We've all heard that low-population states are especially influential in electing the President because each state gets extra electoral votes corresponding to their Senators.
However, the political reality is that the current system decreases the political clout of small states in presidential elections.
The eight least populous states (i.e., those with three electoral votes each) together received just one general-election campaign visit in 2008, 2012, and 2016 combined. Meanwhile, the closely divided battleground state of Wisconsin (with about the same population as the eight smallest states combined) received 40 visits. Wisconsin received more attention despite having only 10 electoral votes -- compared to the total of 24 for the eight smallest states.
Presidential candidates ignore the smallest states—not because they are small—but because they are predictable one-party states in presidential elections. Under the current state-by-state winner-take-all method of awarding electoral votes, political power and attention comes from being a closely divided battleground state -- not from a state's number of electoral votes. Wisconsin's 10 electoral votes attract 40 times more attention than the 24 electoral votes of the eight smallest states.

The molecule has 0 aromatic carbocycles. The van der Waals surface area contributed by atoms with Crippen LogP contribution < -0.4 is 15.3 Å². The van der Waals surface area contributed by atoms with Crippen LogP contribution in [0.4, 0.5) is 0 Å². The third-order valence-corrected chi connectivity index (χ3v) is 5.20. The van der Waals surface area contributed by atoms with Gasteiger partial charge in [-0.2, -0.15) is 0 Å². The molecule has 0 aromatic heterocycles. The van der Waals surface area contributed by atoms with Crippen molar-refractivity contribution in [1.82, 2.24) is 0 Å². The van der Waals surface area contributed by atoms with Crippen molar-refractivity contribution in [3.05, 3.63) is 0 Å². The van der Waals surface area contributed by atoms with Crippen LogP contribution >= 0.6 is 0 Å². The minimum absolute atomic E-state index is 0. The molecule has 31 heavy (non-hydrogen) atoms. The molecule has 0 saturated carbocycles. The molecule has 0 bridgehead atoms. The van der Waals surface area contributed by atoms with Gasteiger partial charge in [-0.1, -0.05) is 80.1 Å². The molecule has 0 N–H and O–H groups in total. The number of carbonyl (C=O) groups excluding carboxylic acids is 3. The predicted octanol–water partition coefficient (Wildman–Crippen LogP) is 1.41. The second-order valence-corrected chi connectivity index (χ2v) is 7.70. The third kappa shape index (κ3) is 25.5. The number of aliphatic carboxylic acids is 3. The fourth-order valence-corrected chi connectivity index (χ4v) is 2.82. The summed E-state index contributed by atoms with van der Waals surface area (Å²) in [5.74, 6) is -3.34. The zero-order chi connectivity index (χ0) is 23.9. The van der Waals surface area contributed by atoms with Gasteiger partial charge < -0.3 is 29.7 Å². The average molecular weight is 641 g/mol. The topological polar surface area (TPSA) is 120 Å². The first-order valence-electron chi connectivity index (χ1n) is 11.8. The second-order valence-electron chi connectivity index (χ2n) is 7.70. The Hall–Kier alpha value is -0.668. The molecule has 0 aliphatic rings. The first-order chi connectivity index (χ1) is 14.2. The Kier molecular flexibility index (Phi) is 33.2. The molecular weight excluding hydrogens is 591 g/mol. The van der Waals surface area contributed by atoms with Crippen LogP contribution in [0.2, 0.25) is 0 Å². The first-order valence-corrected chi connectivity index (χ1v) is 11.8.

Contrary to myth, the small states (the 13 states with only three or four electoral votes) are not predominantly Republican in presidential elections. In fact, they are substantially tied. The 13 smallest states have split 7-to-6 (or 8-to-5) in favor of the Democrats in all but one presidential election since 1992. They have split 6-to-7 in favor of the Republicans once.
And, despite what you may have heard, President Trump did not win the Electoral College in 2016 because of small states. All of the 13 smallest states were won by the same party in 2016, 2012, 2008, and 2004. Among the 25 smallest states, Iowa was the only state to switch parties between 2012 and 2016, and Iowa's six electoral votes did not elect Trump.
The current state-by-state winner-take-all system actually shifts power from small and medium-sized states to an accidental handful of closely divided battleground states.
The fact that the small states are disadvantaged by the current state-by-state winner-take-all system has been long recognized by prominent officials from these states. In 1966, Delaware led a group of 12 predominantly small states in an unsuccessful lawsuit to get state winner-take-all laws declared unconstitutional.
Another indication that small states do not benefit from the current system is that Delaware, Hawaii, Rhode Island, Vermont, and the District of Columbia are among the 16 jurisdictions that have enacted the National Popular Vote interstate compact into law.
A nationwide vote for President offers a way for small states to make every one of their voters count directly toward the presidential candidate of their choice. It would make each of their voters as influential as a voter in Wisconsin or elsewhere.